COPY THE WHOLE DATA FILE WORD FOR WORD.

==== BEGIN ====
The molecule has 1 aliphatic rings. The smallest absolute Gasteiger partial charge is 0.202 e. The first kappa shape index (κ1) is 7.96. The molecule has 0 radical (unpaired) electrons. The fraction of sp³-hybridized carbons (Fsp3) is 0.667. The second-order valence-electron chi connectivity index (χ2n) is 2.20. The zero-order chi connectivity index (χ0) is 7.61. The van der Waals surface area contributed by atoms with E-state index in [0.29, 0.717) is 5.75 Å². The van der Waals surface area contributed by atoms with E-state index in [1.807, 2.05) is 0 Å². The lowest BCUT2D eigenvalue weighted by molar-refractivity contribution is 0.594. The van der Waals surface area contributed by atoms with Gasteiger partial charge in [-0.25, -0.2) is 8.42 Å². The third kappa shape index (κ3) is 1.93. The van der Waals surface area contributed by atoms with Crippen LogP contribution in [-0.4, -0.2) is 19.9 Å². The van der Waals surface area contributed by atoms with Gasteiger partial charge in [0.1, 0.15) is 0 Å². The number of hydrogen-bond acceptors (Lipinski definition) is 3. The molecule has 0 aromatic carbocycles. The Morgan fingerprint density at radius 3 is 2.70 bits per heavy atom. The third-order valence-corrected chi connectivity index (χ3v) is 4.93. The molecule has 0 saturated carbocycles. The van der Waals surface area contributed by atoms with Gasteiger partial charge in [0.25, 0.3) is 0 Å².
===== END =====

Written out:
The molecule has 1 aliphatic rings. The smallest absolute Gasteiger partial charge is 0.202 e. The first kappa shape index (κ1) is 7.96. The molecule has 0 radical (unpaired) electrons. The fraction of sp³-hybridized carbons (Fsp3) is 0.667. The second-order valence-electron chi connectivity index (χ2n) is 2.20. The zero-order chi connectivity index (χ0) is 7.61. The van der Waals surface area contributed by atoms with E-state index in [0.29, 0.717) is 5.75 Å². The van der Waals surface area contributed by atoms with E-state index in [1.807, 2.05) is 0 Å². The lowest BCUT2D eigenvalue weighted by molar-refractivity contribution is 0.594. The van der Waals surface area contributed by atoms with Gasteiger partial charge in [-0.25, -0.2) is 8.42 Å². The third kappa shape index (κ3) is 1.93. The van der Waals surface area contributed by atoms with Crippen LogP contribution in [-0.4, -0.2) is 19.9 Å². The van der Waals surface area contributed by atoms with Gasteiger partial charge in [0.1, 0.15) is 0 Å². The number of hydrogen-bond acceptors (Lipinski definition) is 3. The molecule has 0 aromatic carbocycles. The Morgan fingerprint density at radius 3 is 2.70 bits per heavy atom. The third-order valence-corrected chi connectivity index (χ3v) is 4.93. The molecule has 0 saturated carbocycles. The van der Waals surface area contributed by atoms with Gasteiger partial charge in [0.25, 0.3) is 0 Å².